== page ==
“I’ve just spent four days cleaning my house, one day for each room. Is this winter cleaning the same as spring cleaning in England?” my host mother asked. I told her frankly that I didn’t know anyone in England who spends four days cleaning their house, even under the name of ‘spring cleaning’. Yet in Japan osoji cleaning is an essential part of the new year celebrations and is done in homes, offices and schools. On the last day of term, I’d spent over an hour cleaning the school with the students; washing windows and wiping surfaces as part of osoji. This is the first of many traditions of shogatsu, New Year in Japan.
Shogatsu is celebrated during the first week of January and it’s a time when families get together, share symbolic food and welcome in the new year together. Just like a western Christmas, the preparations for the festival puts the country in a mild state of panic as houses need to be cleaned, decorations need to be hung and banquets of food needs to be cooked. Yet, when New Year’s Eve arrives families settle into spending lazy days at home, visiting relatives and eating mochi rice cakes under their kotatsu.
New Year Eve
On December 31st, most families watch their favourite TV shows until just before midnight when they dress up warm and visit a Buddhist temple. Neighbours join force to ring a large bell 108 times, the number of worldly desires in Buddhist belief, to cast off their sins from the previous year. After the bells have been rung, long soba noodles and ozoni soup is eaten to bring about a long, happy year.
From then on, a number of firsts are celebrated. The first visit to a shrine or temple, the first sunrise and, the first dream hatsuyume. The first dream is on the night of New Year’s Day to the morning of the 2nd and the luckiest dreams are: “first, Mt.Fuji; second, hawks; third, eggplants”. The origin of these ‘lucky’ dreams are contested so I’m afraid I can’t tell you how the humble eggplant (aubergine) got into the top three!
New Year’s Day
As I walked around Echizen on January 1st, it felt like a ghost town. Cars were in driveways, lights were on but the streets were deserted. I realised later that families don’t generally go out on these days, except to visit a shrine on New Year’s Day. I stopped to watch as a middle-aged man make his first visit to a shrine. He first threw a coin in to an offering box, bowed deeply twice, clapped his hands, bowed again and then pulled a rope that hit a bronze gong. As the sound vibrated through the vicinity, he held his hands in pray. I then copied him, but didn’t bang the gong so forcefully as I didn’t want to wake the kami, the Shinto gods. What would they think of me with a camera round my neck and not knowing if I was in a temple or a shrine!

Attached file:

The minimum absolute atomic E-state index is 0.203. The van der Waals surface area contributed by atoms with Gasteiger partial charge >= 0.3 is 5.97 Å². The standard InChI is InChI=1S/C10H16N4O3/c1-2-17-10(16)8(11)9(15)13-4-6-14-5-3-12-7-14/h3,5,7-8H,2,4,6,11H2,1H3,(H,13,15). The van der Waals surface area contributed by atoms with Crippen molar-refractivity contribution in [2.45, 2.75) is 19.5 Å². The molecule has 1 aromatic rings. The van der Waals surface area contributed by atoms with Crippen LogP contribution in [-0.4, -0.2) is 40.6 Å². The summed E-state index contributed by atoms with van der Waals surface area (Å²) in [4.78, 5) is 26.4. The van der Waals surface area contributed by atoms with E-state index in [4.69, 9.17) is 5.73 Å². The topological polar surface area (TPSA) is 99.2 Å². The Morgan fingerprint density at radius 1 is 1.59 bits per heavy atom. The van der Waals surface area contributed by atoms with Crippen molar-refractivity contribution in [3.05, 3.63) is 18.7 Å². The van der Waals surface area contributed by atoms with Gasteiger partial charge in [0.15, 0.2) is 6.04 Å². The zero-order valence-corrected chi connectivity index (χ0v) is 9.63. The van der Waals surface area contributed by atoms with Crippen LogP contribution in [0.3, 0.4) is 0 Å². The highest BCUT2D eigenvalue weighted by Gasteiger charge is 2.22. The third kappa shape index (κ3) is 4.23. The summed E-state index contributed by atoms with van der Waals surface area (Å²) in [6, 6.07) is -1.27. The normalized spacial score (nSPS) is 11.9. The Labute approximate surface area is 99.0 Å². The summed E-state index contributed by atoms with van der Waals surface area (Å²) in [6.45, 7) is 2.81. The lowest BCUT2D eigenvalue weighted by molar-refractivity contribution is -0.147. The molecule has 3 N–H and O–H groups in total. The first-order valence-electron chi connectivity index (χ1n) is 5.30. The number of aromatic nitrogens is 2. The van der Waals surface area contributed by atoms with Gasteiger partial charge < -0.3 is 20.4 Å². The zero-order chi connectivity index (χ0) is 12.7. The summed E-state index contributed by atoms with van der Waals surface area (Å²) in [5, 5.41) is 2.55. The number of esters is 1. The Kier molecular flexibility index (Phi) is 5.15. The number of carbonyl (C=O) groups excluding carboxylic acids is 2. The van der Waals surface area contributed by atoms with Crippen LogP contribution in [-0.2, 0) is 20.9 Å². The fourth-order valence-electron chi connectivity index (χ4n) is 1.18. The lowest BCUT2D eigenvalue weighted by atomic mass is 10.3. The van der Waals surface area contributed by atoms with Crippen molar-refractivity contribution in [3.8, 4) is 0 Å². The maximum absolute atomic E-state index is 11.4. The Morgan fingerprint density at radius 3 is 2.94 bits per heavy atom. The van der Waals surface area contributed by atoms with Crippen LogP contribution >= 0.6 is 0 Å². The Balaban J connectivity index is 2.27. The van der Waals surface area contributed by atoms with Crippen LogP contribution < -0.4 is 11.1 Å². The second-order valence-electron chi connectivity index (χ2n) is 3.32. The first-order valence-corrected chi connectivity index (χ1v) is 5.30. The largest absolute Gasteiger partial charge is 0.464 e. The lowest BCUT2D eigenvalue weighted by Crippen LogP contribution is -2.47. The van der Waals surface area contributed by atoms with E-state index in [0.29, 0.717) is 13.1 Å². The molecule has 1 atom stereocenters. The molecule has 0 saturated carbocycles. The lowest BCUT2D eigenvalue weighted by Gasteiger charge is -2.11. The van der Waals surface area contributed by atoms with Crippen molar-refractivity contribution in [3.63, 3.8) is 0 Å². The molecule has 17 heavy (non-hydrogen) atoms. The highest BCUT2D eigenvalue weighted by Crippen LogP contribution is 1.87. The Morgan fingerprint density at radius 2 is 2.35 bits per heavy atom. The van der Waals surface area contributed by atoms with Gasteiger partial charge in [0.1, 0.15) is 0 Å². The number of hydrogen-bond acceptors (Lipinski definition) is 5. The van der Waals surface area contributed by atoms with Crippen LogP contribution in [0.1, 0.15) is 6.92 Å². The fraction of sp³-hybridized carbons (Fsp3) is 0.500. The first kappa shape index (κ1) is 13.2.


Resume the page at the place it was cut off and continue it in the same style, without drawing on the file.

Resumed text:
The mix of Shinto and Buddhist beliefs is confusing for most foreigners. A friendly café owner explained to me that he visits a Buddhist temple to pray for his deceased relatives, but he visits a Shinto shrine to pray for good luck about worldly things, such as health and good business. This has been confirmed to be by my bible of Japanese culture*, that assures me that Buddhism is associated with spiritual matters and temples host funerals. Whereas, Shinto is a religion of earthly matters and shrines are places to pray for success in everyday life. Most people in Japan practise both faiths therefore, it’s customary to both visit a temple, to be purified from the sins they committed in the last year, and a shrine, to pray for good fortune in the coming year. The best of both worlds, you could say.
After all that praying has been done, osechi-ryori is eaten from tiered lacquered boxes filled with symbolic foods. I didn’t try any of this food, nor did I visit a temple at midnight because I was partying with a mix of Brazilian and Irish friends in Osaka. When the clock struck 12, I was in an Irish pub drinking Magners and humming Auld Lang Syne. I had no chance to hear the bells ring out 108 times over the racket of drunk ex-pats!
Yet when my group of rowdy revellers were wandering the streets of downtown Osaka and shouting “Happy New Year” to everyone and anyone, I noticed that they’d been no fireworks. Surely every country has fireworks at midnight on New Year’s Eve? Well, apparently not Japan. Fireworks here are associated with summer festivals. I don’t really blame them, as who wants to watch fireworks outside in minus zero temperatures? When we eventually found the club we we’re searching for, I was happy to be inside and dancing the new year away with my new friends.
I haven’t even touched on the sending nengajo New Year’s card or about children receiving packets of money from their relatives, but as you can see New Year in Japan is steeped in tradition, religion and history to bring about a good year and wave good bye to the previous year.
Welcome, the year of the snake!
*The Bilingual Handbook on Japanese Culture. Gillespie, J. K. (2004).